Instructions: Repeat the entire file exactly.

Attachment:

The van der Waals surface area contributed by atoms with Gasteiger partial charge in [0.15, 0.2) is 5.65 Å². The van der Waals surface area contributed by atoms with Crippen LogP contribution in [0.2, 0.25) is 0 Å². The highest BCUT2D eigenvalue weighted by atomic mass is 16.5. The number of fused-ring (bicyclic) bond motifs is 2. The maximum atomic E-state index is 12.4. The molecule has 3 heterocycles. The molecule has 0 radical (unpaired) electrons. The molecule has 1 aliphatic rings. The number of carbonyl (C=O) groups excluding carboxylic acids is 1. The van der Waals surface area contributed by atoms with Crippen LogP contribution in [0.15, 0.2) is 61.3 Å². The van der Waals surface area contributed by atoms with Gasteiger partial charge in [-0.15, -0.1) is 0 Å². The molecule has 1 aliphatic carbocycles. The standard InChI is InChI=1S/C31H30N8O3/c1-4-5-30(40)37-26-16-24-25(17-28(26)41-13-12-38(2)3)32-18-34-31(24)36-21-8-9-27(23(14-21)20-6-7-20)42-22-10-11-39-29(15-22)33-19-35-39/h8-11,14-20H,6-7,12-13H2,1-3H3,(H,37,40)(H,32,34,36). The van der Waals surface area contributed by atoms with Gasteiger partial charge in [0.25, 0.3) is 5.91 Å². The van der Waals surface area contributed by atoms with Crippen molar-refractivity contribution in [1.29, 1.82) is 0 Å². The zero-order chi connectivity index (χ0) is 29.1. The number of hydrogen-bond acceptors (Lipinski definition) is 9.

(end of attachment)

The van der Waals surface area contributed by atoms with Gasteiger partial charge in [0.15, 0.2) is 5.65 Å². The van der Waals surface area contributed by atoms with Crippen LogP contribution in [0.2, 0.25) is 0 Å². The highest BCUT2D eigenvalue weighted by atomic mass is 16.5. The number of fused-ring (bicyclic) bond motifs is 2. The maximum atomic E-state index is 12.4. The molecule has 3 heterocycles. The molecule has 0 radical (unpaired) electrons. The molecule has 1 aliphatic rings. The number of carbonyl (C=O) groups excluding carboxylic acids is 1. The van der Waals surface area contributed by atoms with Crippen LogP contribution in [0.15, 0.2) is 61.3 Å². The van der Waals surface area contributed by atoms with Gasteiger partial charge in [-0.15, -0.1) is 0 Å². The molecule has 1 aliphatic carbocycles. The standard InChI is InChI=1S/C31H30N8O3/c1-4-5-30(40)37-26-16-24-25(17-28(26)41-13-12-38(2)3)32-18-34-31(24)36-21-8-9-27(23(14-21)20-6-7-20)42-22-10-11-39-29(15-22)33-19-35-39/h8-11,14-20H,6-7,12-13H2,1-3H3,(H,37,40)(H,32,34,36). The van der Waals surface area contributed by atoms with Gasteiger partial charge in [0.25, 0.3) is 5.91 Å². The van der Waals surface area contributed by atoms with Crippen molar-refractivity contribution in [1.29, 1.82) is 0 Å². The zero-order chi connectivity index (χ0) is 29.1. The number of hydrogen-bond acceptors (Lipinski definition) is 9.